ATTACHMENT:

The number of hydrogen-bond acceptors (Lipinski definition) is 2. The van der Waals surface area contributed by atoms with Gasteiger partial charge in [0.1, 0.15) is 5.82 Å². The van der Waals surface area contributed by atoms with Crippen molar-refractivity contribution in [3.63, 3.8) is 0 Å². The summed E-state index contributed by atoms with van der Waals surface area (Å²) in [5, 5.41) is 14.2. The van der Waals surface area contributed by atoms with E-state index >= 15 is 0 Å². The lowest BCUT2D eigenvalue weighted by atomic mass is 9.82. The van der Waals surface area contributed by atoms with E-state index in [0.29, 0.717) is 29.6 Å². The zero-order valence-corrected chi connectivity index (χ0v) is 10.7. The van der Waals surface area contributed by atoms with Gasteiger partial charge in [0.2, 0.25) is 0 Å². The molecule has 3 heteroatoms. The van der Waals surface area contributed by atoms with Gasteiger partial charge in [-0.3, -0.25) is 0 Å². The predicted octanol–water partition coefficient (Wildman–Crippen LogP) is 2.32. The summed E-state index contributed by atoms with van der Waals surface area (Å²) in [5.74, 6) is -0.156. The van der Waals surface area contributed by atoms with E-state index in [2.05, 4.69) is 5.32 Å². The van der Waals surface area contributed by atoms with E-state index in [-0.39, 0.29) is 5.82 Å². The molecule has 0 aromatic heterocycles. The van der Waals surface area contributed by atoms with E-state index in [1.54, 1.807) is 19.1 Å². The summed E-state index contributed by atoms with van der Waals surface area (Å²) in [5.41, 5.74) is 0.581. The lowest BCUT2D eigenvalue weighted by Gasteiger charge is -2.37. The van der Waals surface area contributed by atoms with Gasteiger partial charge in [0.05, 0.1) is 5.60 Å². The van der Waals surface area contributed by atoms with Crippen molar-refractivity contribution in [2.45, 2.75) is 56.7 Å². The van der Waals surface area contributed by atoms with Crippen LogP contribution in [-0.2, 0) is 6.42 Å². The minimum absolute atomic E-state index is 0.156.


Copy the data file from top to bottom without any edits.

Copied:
The number of hydrogen-bond acceptors (Lipinski definition) is 2. The van der Waals surface area contributed by atoms with Gasteiger partial charge in [0.1, 0.15) is 5.82 Å². The van der Waals surface area contributed by atoms with Crippen molar-refractivity contribution in [3.63, 3.8) is 0 Å². The summed E-state index contributed by atoms with van der Waals surface area (Å²) in [5, 5.41) is 14.2. The van der Waals surface area contributed by atoms with E-state index >= 15 is 0 Å². The lowest BCUT2D eigenvalue weighted by atomic mass is 9.82. The van der Waals surface area contributed by atoms with E-state index in [0.29, 0.717) is 29.6 Å². The zero-order valence-corrected chi connectivity index (χ0v) is 10.7. The van der Waals surface area contributed by atoms with Gasteiger partial charge in [0.2, 0.25) is 0 Å². The molecule has 3 heteroatoms. The van der Waals surface area contributed by atoms with Gasteiger partial charge in [-0.3, -0.25) is 0 Å². The predicted octanol–water partition coefficient (Wildman–Crippen LogP) is 2.32. The summed E-state index contributed by atoms with van der Waals surface area (Å²) in [5.74, 6) is -0.156. The van der Waals surface area contributed by atoms with E-state index in [2.05, 4.69) is 5.32 Å². The van der Waals surface area contributed by atoms with E-state index in [-0.39, 0.29) is 5.82 Å². The molecule has 0 aromatic heterocycles. The van der Waals surface area contributed by atoms with E-state index in [1.54, 1.807) is 19.1 Å². The summed E-state index contributed by atoms with van der Waals surface area (Å²) in [5.41, 5.74) is 0.581. The lowest BCUT2D eigenvalue weighted by Gasteiger charge is -2.37. The van der Waals surface area contributed by atoms with Gasteiger partial charge in [0.05, 0.1) is 5.60 Å². The van der Waals surface area contributed by atoms with Crippen molar-refractivity contribution in [2.45, 2.75) is 56.7 Å². The van der Waals surface area contributed by atoms with Crippen LogP contribution in [-0.2, 0) is 6.42 Å². The minimum absolute atomic E-state index is 0.156.